Gaza groups say border protests to stop until March, resume infrequently in 2020
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Gaza groups say border protests to stop until March, resume infrequently in 2020

High Commission for the March of Return says demonstrations will occur on a monthly basis, plus whenever there is a need and ‘during prominent national occasions’

Adam Rasgon is the Palestinian affairs reporter at The Times of Israel

Palestinian protesters riot along the security fence east of Gaza City as smoke billows from fields across the fence caused by an incendiary device attached to a kite and flown across the border into Israel from the Gaza Strip, on May 15, 2019. (MAHMUD HAMS / AFP)
Palestinian protesters riot along the security fence east of Gaza City as smoke billows from fields across the fence caused by an incendiary device attached to a kite and flown across the border into Israel from the Gaza Strip, on May 15, 2019. (MAHMUD HAMS / AFP)

The committee responsible for organizing weekly protests in the border region between Israel and the Gaza Strip announced on Thursday that demonstrations would take place less frequently in 2020.

The High Commission for the March of Return and Breaking the Siege, which includes representatives of Gaza-based terror groups and political factions, said in a statement that protests would occur on “a monthly basis as well as whenever we need masses to gather and during prominent national occasions,” starting on March 30, 2020. 

Protests slated to take place this Friday will be the last until March 30, 2020, Talal Abu Zarifa, a member of the body, told AFP.

“We, in the High Commission for the March of Return and Breaking the Siege, are making this decision and embodying national responsibility,” the Commission’s statement said. “Through this [decision], we are affirming the Commission’s bold and responsible leadership role.”

Yusri Darwish, a member of the High Commission, read the statement to reporters in Gaza City.

Palestinians in Gaza have participated in the protests along the frontier on most Fridays since March 30, 2018, demanding Israel lift its restrictions on the movement of people and goods into and out of the coastal enclave and calling for the return of Palestinian refugees and their descendants to lands that are now a part of the Jewish state.

The protests have frequently included violence, including the hurling of explosives, rocks and firebombs at IDF soldiers, as well as attempts to storm and sabotage the border fence. Israeli troops have often responded with live fire, rubber-coated bullets and tear gas. More than 200 Palestinians have been killed at the demonstrations and thousands have been injured.

Palestinian protesters wave national flags during a demonstration marking the first anniversary of the “March of Return” protests, near the border with Israel east of Gaza City on March 30, 2019 (ANAS BABA / AFP)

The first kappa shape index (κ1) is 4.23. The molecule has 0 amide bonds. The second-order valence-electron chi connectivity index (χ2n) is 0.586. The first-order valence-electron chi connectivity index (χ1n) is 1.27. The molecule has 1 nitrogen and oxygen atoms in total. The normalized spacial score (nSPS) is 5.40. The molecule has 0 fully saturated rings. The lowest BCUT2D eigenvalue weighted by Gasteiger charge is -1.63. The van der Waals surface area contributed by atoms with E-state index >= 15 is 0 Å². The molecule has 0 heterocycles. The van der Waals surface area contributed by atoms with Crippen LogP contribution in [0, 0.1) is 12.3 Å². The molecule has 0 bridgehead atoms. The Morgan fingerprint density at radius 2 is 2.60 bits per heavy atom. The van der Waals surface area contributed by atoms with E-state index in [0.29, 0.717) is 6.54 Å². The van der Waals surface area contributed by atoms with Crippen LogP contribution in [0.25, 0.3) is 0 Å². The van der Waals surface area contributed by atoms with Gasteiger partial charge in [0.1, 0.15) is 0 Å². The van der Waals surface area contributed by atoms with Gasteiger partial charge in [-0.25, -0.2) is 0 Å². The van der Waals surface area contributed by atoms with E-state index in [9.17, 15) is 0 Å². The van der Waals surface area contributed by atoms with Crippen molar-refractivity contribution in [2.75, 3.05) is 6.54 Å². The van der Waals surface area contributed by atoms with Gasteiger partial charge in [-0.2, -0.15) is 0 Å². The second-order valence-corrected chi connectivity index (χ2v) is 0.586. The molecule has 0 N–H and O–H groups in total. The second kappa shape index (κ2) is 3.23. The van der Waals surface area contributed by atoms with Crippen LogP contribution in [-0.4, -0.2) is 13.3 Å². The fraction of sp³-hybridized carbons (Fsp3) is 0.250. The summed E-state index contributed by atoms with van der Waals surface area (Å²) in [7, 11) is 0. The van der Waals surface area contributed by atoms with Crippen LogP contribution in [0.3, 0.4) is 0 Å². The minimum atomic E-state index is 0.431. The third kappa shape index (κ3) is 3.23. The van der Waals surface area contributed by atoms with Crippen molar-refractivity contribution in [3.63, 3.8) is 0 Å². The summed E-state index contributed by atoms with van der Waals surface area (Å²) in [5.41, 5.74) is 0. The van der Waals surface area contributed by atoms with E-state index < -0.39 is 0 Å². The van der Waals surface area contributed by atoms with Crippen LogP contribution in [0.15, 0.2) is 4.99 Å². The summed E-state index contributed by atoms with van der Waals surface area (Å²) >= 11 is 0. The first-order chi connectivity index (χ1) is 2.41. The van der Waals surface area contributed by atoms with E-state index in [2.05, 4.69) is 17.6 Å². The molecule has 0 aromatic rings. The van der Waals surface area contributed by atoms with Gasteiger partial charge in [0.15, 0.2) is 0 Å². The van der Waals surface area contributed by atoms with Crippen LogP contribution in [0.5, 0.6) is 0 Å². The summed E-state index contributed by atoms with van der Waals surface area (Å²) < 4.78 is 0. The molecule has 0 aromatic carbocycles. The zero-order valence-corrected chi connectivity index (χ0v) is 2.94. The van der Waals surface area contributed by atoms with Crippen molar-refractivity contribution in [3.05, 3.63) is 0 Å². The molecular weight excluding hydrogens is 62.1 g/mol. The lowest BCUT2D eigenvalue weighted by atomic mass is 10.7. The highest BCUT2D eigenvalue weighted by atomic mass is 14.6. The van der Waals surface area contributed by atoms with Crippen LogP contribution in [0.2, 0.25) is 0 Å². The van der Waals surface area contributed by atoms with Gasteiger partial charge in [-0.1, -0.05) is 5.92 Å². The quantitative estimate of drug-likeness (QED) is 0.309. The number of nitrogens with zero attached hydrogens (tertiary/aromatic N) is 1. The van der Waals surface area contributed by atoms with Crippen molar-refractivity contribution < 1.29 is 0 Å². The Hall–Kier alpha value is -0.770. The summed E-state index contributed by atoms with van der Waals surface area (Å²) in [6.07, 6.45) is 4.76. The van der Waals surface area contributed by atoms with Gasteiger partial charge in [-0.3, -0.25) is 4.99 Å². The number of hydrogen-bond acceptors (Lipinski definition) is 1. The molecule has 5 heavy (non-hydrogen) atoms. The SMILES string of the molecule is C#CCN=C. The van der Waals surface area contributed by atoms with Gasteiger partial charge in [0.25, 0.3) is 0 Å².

Israeli officials maintain that the restrictions on movement are in place to prevent Hamas and other terrorist groups from smuggling weapons into the Strip. They also say that the return of Palestinian refugees and their descendants would destroy Israel’s Jewish character.

The announcement on Thursday comes after Hamas chief Ismail Haniyeh visited Egypt in early December, where he held talks with the Egyptian General Intelligence Services.

For over a year now Egypt has been a key player in brokering informal ceasefire understandings between Israel and terror groups in Gaza, including Hamas.

The understandings have largely entailed Israel lifting restrictions on the movement of goods and people into and out of Gaza, in exchange for Hamas maintaining relative quiet in the border region between the coastal enclave and the Jewish state.

The statement on Thursday also comes after an unnamed source in the High Commission told the pro-Hezbollah al-Akhbar newspaper in mid-November that the body was holding a discussion about “rolling back the marches to once a month or during national occasions.”

Talal Okal, a Gaza-based analyst, said that the High Commission decided to reduce the frequency of the protests in the coming year because the understandings between Israel and Hamas were making progress.

“The understandings are moving forward. As long as that is the case and greater stability is being achieved, Hamas and other factions do not see a great need for the marches,” he said in a phone call.

“But they do not want to stop them entirely because they do not trust Israel will consistently implement the understandings. So by not canceling them altogether, they still have a tool that they can use to step up pressure on Israel as they see fit,” he added.

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